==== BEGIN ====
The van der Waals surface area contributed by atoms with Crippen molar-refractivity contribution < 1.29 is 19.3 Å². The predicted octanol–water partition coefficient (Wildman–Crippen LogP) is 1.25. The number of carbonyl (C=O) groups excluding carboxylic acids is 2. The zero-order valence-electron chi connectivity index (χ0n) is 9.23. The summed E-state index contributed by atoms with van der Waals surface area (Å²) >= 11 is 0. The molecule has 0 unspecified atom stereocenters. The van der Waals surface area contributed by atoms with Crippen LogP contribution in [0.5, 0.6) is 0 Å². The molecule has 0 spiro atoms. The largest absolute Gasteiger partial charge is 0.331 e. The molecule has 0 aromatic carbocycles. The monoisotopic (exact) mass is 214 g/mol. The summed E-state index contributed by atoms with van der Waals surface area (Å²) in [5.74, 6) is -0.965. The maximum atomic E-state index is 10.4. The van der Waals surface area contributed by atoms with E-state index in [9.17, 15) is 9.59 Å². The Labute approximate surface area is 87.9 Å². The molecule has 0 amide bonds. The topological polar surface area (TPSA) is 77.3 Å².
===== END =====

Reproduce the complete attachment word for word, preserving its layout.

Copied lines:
The van der Waals surface area contributed by atoms with Crippen molar-refractivity contribution < 1.29 is 19.3 Å². The predicted octanol–water partition coefficient (Wildman–Crippen LogP) is 1.25. The number of carbonyl (C=O) groups excluding carboxylic acids is 2. The zero-order valence-electron chi connectivity index (χ0n) is 9.23. The summed E-state index contributed by atoms with van der Waals surface area (Å²) >= 11 is 0. The molecule has 0 unspecified atom stereocenters. The van der Waals surface area contributed by atoms with Crippen LogP contribution in [0.5, 0.6) is 0 Å². The molecule has 0 spiro atoms. The largest absolute Gasteiger partial charge is 0.331 e. The molecule has 0 aromatic carbocycles. The monoisotopic (exact) mass is 214 g/mol. The summed E-state index contributed by atoms with van der Waals surface area (Å²) in [5.74, 6) is -0.965. The maximum atomic E-state index is 10.4. The van der Waals surface area contributed by atoms with E-state index in [9.17, 15) is 9.59 Å². The Labute approximate surface area is 87.9 Å². The molecule has 0 amide bonds. The topological polar surface area (TPSA) is 77.3 Å².